It’s time for the church to be the church. If you are sick and tired of the politicization of the church – if you are eager to see the church faithfully witness to the kingdom and its righteousness as it applies to every area of life, without compromise to any political party – then two kingdoms theology is for you.


Why We Should Read Pope Francis’s Encyclical on Creation

If you have been paying attention to the media hype about Pope Francis’s first encyclical, Laudato Si’, you might be forgiven for assuming that the pope’s 180-page encyclical is devoted to the issue of climate change. In fact, the encyclical devotes relatively little attention to the phenomena of global warming: as little as 2% of its text, according to climate change skeptic Calvin Beisner. It offers but a cursory summary of the scientific consensus, calling the faithful to accept that consensus and take steps to curb global warming. But it offers nothing in the way of an argument that would persuade a climate change skeptic to change her position on the issue. The only way that might happen is if the skeptic in question is a Catholic Christian – or otherwise admirer of Pope Francis – who is committed to following papal direction for its own sake.

The danger, however, is that a thoughtful, theologically insightful, and morally helpful statement of the Catholic Church’s teaching on creation will be ignored by many conservatives because of its conclusions regarding climate change. This danger is all the greater given the valid economic critiques that have been raised against the encyclical by Catholic intellectuals such as my friend Sam Gregg, not to mention the criticism from climate change activists and scientists that Pope Francis significantly understates the threat of global warming.

You might be surprised, then, to learn that Laudato Si’ is first and foremost a theological document whose assertions regarding policy are presented cautiously and tentatively – as proposals for debate and discussion – rather than as conversation stoppers.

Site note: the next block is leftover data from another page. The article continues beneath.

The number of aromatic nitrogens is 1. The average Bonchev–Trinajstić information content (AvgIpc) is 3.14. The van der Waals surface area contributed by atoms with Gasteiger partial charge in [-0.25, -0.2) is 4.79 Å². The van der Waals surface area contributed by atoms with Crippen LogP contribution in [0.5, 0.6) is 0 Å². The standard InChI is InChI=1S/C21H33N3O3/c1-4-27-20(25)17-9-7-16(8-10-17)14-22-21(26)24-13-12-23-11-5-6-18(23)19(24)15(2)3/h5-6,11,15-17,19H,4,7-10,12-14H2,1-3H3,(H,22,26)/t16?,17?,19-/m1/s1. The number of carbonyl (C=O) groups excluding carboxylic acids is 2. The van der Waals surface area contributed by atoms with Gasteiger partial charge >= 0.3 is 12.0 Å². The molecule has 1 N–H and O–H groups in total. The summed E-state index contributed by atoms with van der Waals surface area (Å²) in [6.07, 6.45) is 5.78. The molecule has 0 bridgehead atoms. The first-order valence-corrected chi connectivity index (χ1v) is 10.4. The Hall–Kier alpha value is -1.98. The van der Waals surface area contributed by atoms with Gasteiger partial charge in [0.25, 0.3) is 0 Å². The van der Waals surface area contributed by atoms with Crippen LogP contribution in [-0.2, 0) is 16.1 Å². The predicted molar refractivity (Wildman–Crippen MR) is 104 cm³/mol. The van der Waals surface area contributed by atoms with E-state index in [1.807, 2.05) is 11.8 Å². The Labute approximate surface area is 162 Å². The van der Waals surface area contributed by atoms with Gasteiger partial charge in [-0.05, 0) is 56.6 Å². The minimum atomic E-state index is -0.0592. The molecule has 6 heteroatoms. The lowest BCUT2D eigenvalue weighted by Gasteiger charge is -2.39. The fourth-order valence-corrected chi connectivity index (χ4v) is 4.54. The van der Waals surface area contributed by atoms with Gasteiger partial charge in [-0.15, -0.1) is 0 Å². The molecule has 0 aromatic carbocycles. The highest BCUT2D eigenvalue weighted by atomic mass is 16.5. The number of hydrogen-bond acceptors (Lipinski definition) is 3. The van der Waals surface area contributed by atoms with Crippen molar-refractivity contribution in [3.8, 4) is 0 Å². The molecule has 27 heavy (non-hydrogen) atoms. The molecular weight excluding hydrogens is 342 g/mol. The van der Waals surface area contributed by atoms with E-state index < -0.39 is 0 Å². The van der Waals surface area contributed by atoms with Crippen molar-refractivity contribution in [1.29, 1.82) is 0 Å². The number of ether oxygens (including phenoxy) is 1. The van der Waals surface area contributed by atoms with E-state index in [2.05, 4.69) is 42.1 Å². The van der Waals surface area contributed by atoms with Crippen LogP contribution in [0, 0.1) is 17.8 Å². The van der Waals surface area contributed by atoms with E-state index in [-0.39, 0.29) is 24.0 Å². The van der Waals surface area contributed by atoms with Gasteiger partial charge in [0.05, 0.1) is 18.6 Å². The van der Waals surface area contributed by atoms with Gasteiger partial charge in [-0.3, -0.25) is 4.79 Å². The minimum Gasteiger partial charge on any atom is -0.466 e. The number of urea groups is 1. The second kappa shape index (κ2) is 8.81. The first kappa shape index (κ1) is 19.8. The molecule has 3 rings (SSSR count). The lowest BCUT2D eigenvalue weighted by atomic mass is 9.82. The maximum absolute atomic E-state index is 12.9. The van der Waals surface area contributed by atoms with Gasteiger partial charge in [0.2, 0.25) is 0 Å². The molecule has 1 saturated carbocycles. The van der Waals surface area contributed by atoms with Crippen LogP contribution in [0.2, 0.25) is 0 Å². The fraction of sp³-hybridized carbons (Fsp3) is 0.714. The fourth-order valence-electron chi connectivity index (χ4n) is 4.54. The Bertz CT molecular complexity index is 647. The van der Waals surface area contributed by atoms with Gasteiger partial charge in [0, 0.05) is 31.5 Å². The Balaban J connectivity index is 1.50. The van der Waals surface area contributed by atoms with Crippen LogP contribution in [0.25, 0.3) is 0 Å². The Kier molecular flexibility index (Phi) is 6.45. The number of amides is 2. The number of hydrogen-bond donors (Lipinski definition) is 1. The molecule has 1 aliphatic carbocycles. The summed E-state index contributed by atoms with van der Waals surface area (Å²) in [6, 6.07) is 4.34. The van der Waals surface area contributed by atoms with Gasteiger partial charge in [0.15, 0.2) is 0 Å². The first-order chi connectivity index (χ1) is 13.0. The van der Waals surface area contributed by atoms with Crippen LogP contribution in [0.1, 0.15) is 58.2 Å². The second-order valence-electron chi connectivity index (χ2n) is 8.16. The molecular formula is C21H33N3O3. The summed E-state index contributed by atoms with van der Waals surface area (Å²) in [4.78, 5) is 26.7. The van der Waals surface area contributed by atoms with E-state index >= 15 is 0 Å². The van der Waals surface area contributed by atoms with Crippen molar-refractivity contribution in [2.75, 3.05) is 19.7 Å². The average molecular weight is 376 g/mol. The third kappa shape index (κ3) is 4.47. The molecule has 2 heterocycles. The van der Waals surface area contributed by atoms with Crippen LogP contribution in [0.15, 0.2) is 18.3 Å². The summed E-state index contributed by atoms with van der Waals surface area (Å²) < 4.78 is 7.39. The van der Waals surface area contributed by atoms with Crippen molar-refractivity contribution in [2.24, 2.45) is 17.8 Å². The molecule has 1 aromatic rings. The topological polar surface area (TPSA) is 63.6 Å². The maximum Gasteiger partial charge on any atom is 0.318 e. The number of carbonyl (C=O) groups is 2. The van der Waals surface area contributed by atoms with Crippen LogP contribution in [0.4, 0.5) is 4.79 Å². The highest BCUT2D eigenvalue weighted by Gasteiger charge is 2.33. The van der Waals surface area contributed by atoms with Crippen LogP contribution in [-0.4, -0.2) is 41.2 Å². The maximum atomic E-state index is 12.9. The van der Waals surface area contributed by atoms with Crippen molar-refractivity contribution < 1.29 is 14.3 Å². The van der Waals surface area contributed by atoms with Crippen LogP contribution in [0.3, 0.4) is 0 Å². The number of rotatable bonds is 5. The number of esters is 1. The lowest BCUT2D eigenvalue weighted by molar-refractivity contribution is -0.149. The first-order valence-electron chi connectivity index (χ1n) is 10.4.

The pope is quite clear on this point:

[T]here is no one path to a solution. This makes a variety of proposals possible, all capable of entering into dialogue with a view to developing comprehensive solutions [60]. On many concrete questions, the Church has no reason to offer a definitive opinion; she knows that honest debate must be encouraged among experts, while respecting divergent views. But we need only take a frank look at the facts to see that our common home is falling into serious disrepair [61].

It is worth emphasizing that when the pope speaks of “this situation” which requires a solution he is not primarily referring to the problem of climate change. Rather, he is talking about ecological deterioration in general. We are wrecking our planet in more ways than one, and the pope’s fundamental thesis is that in doing so we are failing both to love God and our neighbor by failing to live as stewards of the creation that he has given to us as a gift.

The solution, Francis is at pains to stress, cannot consist simply of changes in laws or regulations. What is required is nothing less than “ecological conversion” away from the self-centered, consumerist-driven, technocratic paradigm that dominates modern society and that leads modern society to dominate [i.e., ruthlessly exploit] creation. (It is the same sort of dominating attitude, the pope points out, that characterizes modern attitudes toward the embodied human being, giving rise to moral catastrophes ranging from abortion to rampant confusion about gender.) On this central point, as I hope to argue in forthcoming posts, Laudato Si’ is a praiseworthy and helpful document. I would even go so far as to say that it is one that all serious Christian leaders should read.